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Early warning system for aftershocks

April 1, 1994

A prototype early warning system to provide San Francisco and Oakland, California a few tens-of-seconds warning of incoming strong ground shaking from already-occurred M ≧ 3.7 aftershocks of the magnitude 7.1 17 October 1989 Loma Prieta earthquake was operational on 28 October 1989. The prototype system consisted of four components: ground motion sensors in the epicentral area, a central receiver, a radio repeater, and radio receivers. One of the radio receivers was deployed at the California Department of Transportation (CALTRANS) headquarters at the damaged Cypress Street section of the I-880 freeway in Oakland, California on 28 October 1989 and provided about 20 sec of warning before shaking from the M 4.5 Loma Prieta aftershock that occurred on 2 November 1989 at 0550 UTC. In its first 6 months of operation, the system generated triggers for all 12 M > 3.7 aftershocks for which trigger documentation is preserved, did not trigger on any M ≦ 3.6 aftershocks, and produced one false trigger as a result of a now-corrected single point of failure design flaw. Because the prototype system demonstrated that potentially useful warnings of strong shaking from aftershocks are feasible, the USGS has completed a portable early warning system for aftershocks that can be deployed anywhere.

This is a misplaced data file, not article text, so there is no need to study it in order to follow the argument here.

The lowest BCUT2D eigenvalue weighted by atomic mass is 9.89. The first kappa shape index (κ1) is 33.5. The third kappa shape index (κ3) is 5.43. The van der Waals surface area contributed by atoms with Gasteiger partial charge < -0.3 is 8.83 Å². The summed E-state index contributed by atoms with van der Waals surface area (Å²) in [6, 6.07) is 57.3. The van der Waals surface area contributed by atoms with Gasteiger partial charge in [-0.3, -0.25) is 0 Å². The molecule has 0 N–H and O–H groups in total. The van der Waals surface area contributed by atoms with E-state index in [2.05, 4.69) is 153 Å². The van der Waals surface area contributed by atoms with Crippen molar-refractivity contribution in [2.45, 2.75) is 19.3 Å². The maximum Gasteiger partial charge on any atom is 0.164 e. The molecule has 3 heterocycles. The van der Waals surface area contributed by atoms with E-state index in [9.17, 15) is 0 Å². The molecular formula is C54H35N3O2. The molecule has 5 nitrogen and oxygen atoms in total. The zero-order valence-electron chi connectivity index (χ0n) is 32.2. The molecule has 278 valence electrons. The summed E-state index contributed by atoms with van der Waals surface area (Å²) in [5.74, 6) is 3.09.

Publication Year 1994
Title Early warning system for aftershocks
DOI 10.1785/BSSA0840020359
Authors W. H. Bakun, F.G. Fischer, E.G. Jensen, J. VanSchaack
Publication Type Article
Publication Subtype Journal Article
Series Title Bulletin of the Seismological Society of America
Index ID 70186217
Record Source USGS Publications Warehouse